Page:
Last Jews of German village died in 1945, but graves are still hit


EISENHUETTENSTADT, Germany -- The tiny Jewish cemetery in Furstenburg has once again been vandalized, tombstones toppled and Nazi swastikas scrawled over the fallen marble markers.

The 15 graves in the forlorn little cemetery were desecrated in January, repaired in February and desecrated again in late March.

L "Young rowdies," people say, when they're asked who does it.

The neo-Nazi violence and vandalism that surged through Germany last fall and winter has subsided under a belated government crackdown. But anti-foreigner and anti-Semitic incidents continue steadily, like a chronic, low-grade fever. Eighty-one incidents were reported in April; 600 since the beginning of the year. More than 80 Jewish cemeteries and memorials have been damaged in the past year.

And virtually none of the vandals here is likely to have met or even seen a Jew.

No Jew has lived in Furstenburg since 1945. The small Oder River village was incorporated into the city of Eisenhuettenstadt when it was founded in 1951 to make steel. No Jew has ever lived in Eisenhuettenstadt.

Furstenburg had a Jewish community of 60 or 65 people on the eve of the Holocaust. Jews had lived there since the beginning of the 18th century.

The last Jew was a shopkeeper named Siegfried Fellert, who was born in Furstenburg and killed there by Nazis as Germans and Soviets battled on the banks of the Oder River less than a half-mile away. His wife, Emma Statius Fellert, a Roman Catholic, was killed with him.

The Rev. Heinz Brauer, a retired Lutheran pastor, reads from a yellowing account of their deaths. He's a tall, stark man, ruggedly erect at 76.

Emma and Siegfried Fellert were sheltered by friends and neighbors through most of the Nazi era, he says. But when the Soviet army reached the Oder River in February 1945, Furstenburg was evacuated, and they were discovered.

On Feb. 13, 1945, they were locked in a little room for 14 hours. They asked for a small piece of bread. "Both of you will be fed enough today," they were told.

They were taken before a military court for a 10-minute trial and found guilty of being "at the front illegally."

Emma Fellert was twice asked if she wanted to leave her Jewish husband. She refused.

They were shot together in the street in front of the train station. Their bodies lay where they dropped and disappeared in the rubble of war as the Soviet army pushed the Germans back.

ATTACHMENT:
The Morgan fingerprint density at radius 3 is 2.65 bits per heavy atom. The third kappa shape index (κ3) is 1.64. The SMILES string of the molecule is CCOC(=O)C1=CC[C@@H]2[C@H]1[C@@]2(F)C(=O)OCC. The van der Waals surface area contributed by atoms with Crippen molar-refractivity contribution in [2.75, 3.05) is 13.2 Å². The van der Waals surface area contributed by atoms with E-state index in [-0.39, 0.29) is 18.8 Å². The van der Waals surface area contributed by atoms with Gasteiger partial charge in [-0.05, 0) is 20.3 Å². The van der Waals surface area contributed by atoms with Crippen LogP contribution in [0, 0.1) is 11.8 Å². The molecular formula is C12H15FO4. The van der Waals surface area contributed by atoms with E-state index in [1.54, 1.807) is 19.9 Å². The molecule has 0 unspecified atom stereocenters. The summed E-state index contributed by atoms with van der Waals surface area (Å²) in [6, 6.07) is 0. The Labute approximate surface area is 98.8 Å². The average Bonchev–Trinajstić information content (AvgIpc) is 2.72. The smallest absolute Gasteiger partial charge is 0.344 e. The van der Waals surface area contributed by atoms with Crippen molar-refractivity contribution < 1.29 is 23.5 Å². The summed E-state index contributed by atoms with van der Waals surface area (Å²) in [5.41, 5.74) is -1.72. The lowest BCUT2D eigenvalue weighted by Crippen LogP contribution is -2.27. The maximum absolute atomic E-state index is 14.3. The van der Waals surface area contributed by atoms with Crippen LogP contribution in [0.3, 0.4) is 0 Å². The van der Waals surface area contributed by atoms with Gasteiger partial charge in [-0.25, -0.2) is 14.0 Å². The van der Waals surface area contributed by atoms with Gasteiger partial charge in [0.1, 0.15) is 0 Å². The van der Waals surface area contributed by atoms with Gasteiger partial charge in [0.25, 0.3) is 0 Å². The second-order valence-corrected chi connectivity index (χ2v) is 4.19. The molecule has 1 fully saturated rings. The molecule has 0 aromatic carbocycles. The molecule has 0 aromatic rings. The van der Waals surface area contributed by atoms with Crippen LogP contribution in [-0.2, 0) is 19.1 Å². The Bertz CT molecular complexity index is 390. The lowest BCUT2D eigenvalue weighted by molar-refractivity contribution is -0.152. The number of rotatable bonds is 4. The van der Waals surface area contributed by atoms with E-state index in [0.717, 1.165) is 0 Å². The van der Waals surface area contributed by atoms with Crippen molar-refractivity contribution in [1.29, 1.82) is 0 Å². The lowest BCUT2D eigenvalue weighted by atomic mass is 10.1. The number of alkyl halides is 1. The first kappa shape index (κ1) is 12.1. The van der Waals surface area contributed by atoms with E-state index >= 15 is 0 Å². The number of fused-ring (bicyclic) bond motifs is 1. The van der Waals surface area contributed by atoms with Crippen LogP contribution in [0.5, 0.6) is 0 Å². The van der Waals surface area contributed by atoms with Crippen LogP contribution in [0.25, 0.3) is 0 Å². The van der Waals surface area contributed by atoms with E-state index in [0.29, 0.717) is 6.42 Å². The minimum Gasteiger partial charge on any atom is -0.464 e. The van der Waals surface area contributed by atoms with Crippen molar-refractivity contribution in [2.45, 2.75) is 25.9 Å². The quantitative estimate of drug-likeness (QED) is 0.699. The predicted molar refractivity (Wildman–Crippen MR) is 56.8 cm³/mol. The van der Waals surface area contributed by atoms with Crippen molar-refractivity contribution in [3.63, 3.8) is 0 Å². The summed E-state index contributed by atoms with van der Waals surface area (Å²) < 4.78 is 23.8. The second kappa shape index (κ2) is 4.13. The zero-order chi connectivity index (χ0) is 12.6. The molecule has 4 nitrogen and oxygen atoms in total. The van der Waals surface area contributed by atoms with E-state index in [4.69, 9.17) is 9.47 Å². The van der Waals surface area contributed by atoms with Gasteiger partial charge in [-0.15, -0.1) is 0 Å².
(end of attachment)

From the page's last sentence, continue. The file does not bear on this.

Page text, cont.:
There's a street named after them in Furstenburg: Fellert-strasse. And plaques mark the building where Siegfried was born, the house where they were hidden and the place where they died.

Mr. Brauer feels affinity with Jews and a responsibility for the German past. "We share a Bible story, Abraham and Isaac and Jacob," he says. "And we share a terrible history."

He often visits Jewish congregations in Germany and Poland. They ask why.

"I don't want anything," he replies. "I can't repair anything. I just want to sit with you an hour."

The cemetery in Furstenburg is visited only rarely by relatives of the dead. The last anybody remembers was Harry Nomburg, a 70-year-old retired postal worker from New York City.

"My great-grandfather on my mother's side is buried there," Mr. Nomburg says, during a lively telephone conversation. "His name was Isidor Baron. He was a grain merchant. He died in 1922."

Mr. Nomburg came last July, and he'll come again in August. He found the cemetery in good repair. It is well-cared for by the city. The state of Brandenburg has allotted 7,700 marks ($4,800) for restoration of the vandalized monuments.

"I was one of the lucky ones," Mr. Nomburg says. "I was sent alone to England with a children's transport in 1939."

He was 15 years old.

"My parents took me to the station and kissed me goodbye. It was May 21, 1939. Mother's Day."

He never saw his parents again. The Nazis shipped them east to Lodz, Poland, where they were lost in the extermination of the Jews.

Mr. Nomburg went on to join the British army and landed at Normandy on D-Day. "My grandfather was the chairman of the Jewish community of Furstenburg," he says. "He was very much respected by his fellow citizens."

They named him an "ehrenburger" -- an honored citizen. Mr. Brauer has just been named ehrenburger, the first since Isidor Baron.

In his acceptance speech, he'll say he'd like to see Jews return to Furstenburg.

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